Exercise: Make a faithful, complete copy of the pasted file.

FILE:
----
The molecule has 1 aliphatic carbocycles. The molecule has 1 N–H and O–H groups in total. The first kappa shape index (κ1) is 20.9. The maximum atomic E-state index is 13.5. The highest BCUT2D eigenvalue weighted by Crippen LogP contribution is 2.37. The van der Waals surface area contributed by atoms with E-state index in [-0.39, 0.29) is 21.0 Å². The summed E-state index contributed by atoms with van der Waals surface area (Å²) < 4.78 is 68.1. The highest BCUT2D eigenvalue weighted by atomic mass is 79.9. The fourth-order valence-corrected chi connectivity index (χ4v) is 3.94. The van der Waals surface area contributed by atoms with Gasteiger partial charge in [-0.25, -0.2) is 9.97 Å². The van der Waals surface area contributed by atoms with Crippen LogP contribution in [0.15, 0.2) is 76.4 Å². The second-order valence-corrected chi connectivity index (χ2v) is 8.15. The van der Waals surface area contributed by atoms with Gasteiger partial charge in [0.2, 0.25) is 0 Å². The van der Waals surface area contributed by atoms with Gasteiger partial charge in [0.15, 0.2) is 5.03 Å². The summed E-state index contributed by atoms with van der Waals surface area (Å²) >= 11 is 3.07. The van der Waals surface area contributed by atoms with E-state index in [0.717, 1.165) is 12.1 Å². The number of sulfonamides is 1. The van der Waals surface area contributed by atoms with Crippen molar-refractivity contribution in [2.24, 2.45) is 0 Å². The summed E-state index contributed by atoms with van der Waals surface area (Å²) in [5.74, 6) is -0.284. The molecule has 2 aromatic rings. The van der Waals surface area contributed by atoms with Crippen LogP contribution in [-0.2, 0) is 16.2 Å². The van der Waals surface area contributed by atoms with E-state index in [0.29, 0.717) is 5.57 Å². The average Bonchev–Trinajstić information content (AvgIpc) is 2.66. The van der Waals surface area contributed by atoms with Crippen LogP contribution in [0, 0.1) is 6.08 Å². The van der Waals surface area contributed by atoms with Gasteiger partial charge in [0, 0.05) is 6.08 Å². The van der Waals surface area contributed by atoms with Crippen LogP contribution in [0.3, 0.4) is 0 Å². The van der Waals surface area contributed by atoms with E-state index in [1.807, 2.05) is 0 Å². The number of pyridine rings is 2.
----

The molecule has 1 aliphatic carbocycles. The molecule has 1 N–H and O–H groups in total. The first kappa shape index (κ1) is 20.9. The maximum atomic E-state index is 13.5. The highest BCUT2D eigenvalue weighted by Crippen LogP contribution is 2.37. The van der Waals surface area contributed by atoms with E-state index in [-0.39, 0.29) is 21.0 Å². The summed E-state index contributed by atoms with van der Waals surface area (Å²) < 4.78 is 68.1. The highest BCUT2D eigenvalue weighted by atomic mass is 79.9. The fourth-order valence-corrected chi connectivity index (χ4v) is 3.94. The van der Waals surface area contributed by atoms with Gasteiger partial charge in [-0.25, -0.2) is 9.97 Å². The van der Waals surface area contributed by atoms with Crippen LogP contribution in [0.15, 0.2) is 76.4 Å². The second-order valence-corrected chi connectivity index (χ2v) is 8.15. The van der Waals surface area contributed by atoms with Gasteiger partial charge in [0.2, 0.25) is 0 Å². The van der Waals surface area contributed by atoms with Gasteiger partial charge in [0.15, 0.2) is 5.03 Å². The summed E-state index contributed by atoms with van der Waals surface area (Å²) >= 11 is 3.07. The van der Waals surface area contributed by atoms with E-state index in [0.717, 1.165) is 12.1 Å². The number of sulfonamides is 1. The van der Waals surface area contributed by atoms with Crippen molar-refractivity contribution in [2.24, 2.45) is 0 Å². The summed E-state index contributed by atoms with van der Waals surface area (Å²) in [5.74, 6) is -0.284. The molecule has 2 aromatic rings. The van der Waals surface area contributed by atoms with Crippen LogP contribution in [-0.2, 0) is 16.2 Å². The van der Waals surface area contributed by atoms with E-state index in [0.29, 0.717) is 5.57 Å². The average Bonchev–Trinajstić information content (AvgIpc) is 2.66. The van der Waals surface area contributed by atoms with Crippen LogP contribution in [0, 0.1) is 6.08 Å². The van der Waals surface area contributed by atoms with Gasteiger partial charge in [0, 0.05) is 6.08 Å². The van der Waals surface area contributed by atoms with Crippen LogP contribution in [0.3, 0.4) is 0 Å². The van der Waals surface area contributed by atoms with E-state index in [1.807, 2.05) is 0 Å². The number of pyridine rings is 2.